We’ve written on the Praxis blog a number of times about why you should rethink college. One of our most popular articles, by Praxis CEO Isaac Morehouse, makes among other points the case that college no longer signals what it used to and that most people have no idea what they want out of the experience.
The truth is though that just as there is no one reason you should go to college, there is no one reason you shouldn’t. There are many reasons and a young person considering the decision should look through all of them and decide for themselves what they want to do. Here are two more:
1) The stats that say “college graduates make more money than non-graduates” are based on faulty reasoning.
Imagine if we had a society that required all of the best-looking people to go to college. This goes on for years and then one day a group of staticians get together and write a report that claims something revolutionary: “College Makes You Better Looking.” It is therefore concluded by the general public that everyone should go to college.
This is a ridiculous scenario, no? But it’s exactly the same reasoning behind the tired claim that college graduates are more successful than non-college graduates.
Kids today are groomed for college from a very young age. Parents set aside huge amounts of money into tax-deferred accounts, hustle to get their kids into the best schools, drive them to and from academic and extracurricular events, and hire tutors to make sure their kids are able to get into college. My high school even had a motto that said “College Ready” and Mayor Rahm Emmanual recently tried to require a letter of acceptance from college in order for a student to graduate high school.
So as it is now, we have a system that encourages everyone who can read and write decently to go to college. You’ve pretty much got to be stupid or have something wrong with you not to go. When all the smart people are going to college and all the dumb people aren’t, you’d expect to see that people who graduated college do better in life. This isn’t an argument for attending college though, it’s just a simple recognition that smarter people perform better.
Like our imaginary society where good-looking people attend college, it’s not that college makes you better, it’s that the people enrolling in college were better to begin with than the people who didn’t. The stats can’t be trusted because we’re comparing apples to oranges. In order to have some meaningful data, you’d need to take a person who is about to enroll in college, clone him, and then have that clone take a path without a degree. In other words, you’d be controlling for talent and ability. Since we can’t do that, we can’t really rely on the stats to give us a good reason to go to college.
2) There is likely a better path to achieve your goals
I had a conversation the other day with a college freshman who is in school studying political science. He had to take out some loans for this because school tuition is almost $50,000 per year.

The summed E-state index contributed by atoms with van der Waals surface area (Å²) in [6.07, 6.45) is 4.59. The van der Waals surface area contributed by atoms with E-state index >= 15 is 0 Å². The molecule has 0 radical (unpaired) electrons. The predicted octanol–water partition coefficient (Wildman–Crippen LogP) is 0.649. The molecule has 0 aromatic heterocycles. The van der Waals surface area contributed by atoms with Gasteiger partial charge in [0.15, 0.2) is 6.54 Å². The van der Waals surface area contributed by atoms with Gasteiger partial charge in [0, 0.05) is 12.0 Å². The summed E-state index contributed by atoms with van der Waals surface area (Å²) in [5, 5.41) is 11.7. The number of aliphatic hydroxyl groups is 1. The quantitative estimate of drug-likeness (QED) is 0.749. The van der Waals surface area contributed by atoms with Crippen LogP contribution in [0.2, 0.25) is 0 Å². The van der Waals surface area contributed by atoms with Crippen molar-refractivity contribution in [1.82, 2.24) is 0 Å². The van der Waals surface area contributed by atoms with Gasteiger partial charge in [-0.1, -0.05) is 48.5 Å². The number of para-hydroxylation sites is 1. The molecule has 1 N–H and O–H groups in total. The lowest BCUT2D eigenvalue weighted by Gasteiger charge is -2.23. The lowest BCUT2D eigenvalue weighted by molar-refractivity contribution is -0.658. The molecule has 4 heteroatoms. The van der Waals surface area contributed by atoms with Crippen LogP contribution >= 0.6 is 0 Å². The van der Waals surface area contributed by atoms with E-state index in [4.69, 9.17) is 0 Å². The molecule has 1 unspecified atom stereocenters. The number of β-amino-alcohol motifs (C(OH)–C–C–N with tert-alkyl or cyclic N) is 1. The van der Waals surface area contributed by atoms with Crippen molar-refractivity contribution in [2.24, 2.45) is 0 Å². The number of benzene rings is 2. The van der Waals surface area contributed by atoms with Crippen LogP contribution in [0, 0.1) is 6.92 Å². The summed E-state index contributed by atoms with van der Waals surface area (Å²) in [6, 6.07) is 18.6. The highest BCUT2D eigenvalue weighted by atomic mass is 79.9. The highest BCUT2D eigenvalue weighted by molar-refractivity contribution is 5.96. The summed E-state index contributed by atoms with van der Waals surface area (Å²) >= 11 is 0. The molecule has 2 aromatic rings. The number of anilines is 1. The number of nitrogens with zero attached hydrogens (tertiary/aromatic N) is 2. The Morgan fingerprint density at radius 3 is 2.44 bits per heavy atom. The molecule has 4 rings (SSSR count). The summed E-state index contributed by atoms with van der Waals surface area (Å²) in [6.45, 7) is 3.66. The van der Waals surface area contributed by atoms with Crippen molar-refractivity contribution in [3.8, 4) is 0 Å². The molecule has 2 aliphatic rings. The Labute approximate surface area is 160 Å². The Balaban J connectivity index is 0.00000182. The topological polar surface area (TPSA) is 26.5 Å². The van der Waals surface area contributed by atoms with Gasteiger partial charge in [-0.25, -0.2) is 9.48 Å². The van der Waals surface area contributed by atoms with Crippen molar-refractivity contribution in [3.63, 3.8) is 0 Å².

“What are your goals after college?” I asked him.
“I’d really like to open a microbrewery with a restaurant, maybe even with some rooms for staying the night and a common bookshelf stocked by me with interesting reads.”
Why is he in school racking up debt and missing out on work experience?
He should offer to work for cheap or free at an upcoming microbrewery, of which there are tons, and get an apprenticeship in how to actually do it.
Maybe he could create a value proposition to do social media work for them. Or he could create a podcast where he interviews tons of microbrewery founders and then writes an eBook with the best info from the interviews. He could use that to land a position at a company. The potential upside here is huge.
Let’s say he got a side job that could make $20,000 per year. Assuming he can live at home like most college students do after they graduate anyways, in 4 years he could save at least $40,000, if not more.
That’s a significant amount of money he could put towards his business idea.
Instead of being in debt in 4 years, which will limit his ability to invest in a business or get a business loan, he’d have 4 years of work experience under a businessman building the kind of business he wants to run and a large sum of money to invest.
He might even get a partner from the business owner or another person in the industry he meets during those four years. Do the two paths even compare?
One path demands that he spends a few more years taking classes that have no relevance to his goals and putting himself into a debt hole. The other allows him to learn directly from people who are living the life he wants to live. It’s a no-brainer for him as it might be for you.
Before you go to college, consider whether you might be able to achieve your goals faster than the traditional 4-year path. You might surprise yourself.